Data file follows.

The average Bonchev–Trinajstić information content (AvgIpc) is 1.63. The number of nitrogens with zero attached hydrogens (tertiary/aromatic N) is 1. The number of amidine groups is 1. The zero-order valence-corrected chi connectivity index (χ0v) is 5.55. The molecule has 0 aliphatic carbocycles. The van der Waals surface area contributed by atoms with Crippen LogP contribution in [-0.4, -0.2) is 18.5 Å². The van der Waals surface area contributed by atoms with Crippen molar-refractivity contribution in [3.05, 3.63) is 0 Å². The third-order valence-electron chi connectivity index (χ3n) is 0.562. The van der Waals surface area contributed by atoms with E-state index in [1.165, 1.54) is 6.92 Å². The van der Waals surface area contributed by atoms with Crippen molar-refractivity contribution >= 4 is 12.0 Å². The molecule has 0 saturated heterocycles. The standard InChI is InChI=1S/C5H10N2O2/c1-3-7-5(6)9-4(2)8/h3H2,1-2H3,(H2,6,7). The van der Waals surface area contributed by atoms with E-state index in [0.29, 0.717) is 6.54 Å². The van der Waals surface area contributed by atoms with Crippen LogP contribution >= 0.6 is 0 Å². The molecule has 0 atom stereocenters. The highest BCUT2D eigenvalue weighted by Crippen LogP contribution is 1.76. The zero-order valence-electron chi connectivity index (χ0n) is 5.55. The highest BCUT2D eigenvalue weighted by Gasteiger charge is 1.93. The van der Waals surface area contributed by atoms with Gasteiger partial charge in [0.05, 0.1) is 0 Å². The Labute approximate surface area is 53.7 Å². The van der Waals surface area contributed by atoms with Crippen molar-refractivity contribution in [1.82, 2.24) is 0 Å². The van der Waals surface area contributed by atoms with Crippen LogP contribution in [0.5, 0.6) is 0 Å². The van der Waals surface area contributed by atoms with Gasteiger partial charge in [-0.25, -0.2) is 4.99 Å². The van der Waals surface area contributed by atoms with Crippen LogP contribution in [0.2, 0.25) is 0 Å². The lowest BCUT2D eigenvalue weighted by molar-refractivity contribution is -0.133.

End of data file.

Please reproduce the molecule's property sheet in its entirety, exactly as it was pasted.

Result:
The average Bonchev–Trinajstić information content (AvgIpc) is 1.63. The number of nitrogens with zero attached hydrogens (tertiary/aromatic N) is 1. The number of amidine groups is 1. The zero-order valence-corrected chi connectivity index (χ0v) is 5.55. The molecule has 0 aliphatic carbocycles. The van der Waals surface area contributed by atoms with Crippen LogP contribution in [-0.4, -0.2) is 18.5 Å². The van der Waals surface area contributed by atoms with Crippen molar-refractivity contribution in [3.05, 3.63) is 0 Å². The third-order valence-electron chi connectivity index (χ3n) is 0.562. The van der Waals surface area contributed by atoms with E-state index in [1.165, 1.54) is 6.92 Å². The van der Waals surface area contributed by atoms with Crippen molar-refractivity contribution >= 4 is 12.0 Å². The molecule has 0 saturated heterocycles. The standard InChI is InChI=1S/C5H10N2O2/c1-3-7-5(6)9-4(2)8/h3H2,1-2H3,(H2,6,7). The van der Waals surface area contributed by atoms with E-state index in [0.29, 0.717) is 6.54 Å². The van der Waals surface area contributed by atoms with Crippen LogP contribution >= 0.6 is 0 Å². The molecule has 0 atom stereocenters. The highest BCUT2D eigenvalue weighted by Crippen LogP contribution is 1.76. The zero-order valence-electron chi connectivity index (χ0n) is 5.55. The highest BCUT2D eigenvalue weighted by Gasteiger charge is 1.93. The van der Waals surface area contributed by atoms with Gasteiger partial charge in [0.05, 0.1) is 0 Å². The Labute approximate surface area is 53.7 Å². The van der Waals surface area contributed by atoms with Crippen molar-refractivity contribution in [1.82, 2.24) is 0 Å². The van der Waals surface area contributed by atoms with Crippen LogP contribution in [0.5, 0.6) is 0 Å². The van der Waals surface area contributed by atoms with Gasteiger partial charge in [-0.25, -0.2) is 4.99 Å². The van der Waals surface area contributed by atoms with Crippen LogP contribution in [0.2, 0.25) is 0 Å². The lowest BCUT2D eigenvalue weighted by molar-refractivity contribution is -0.133.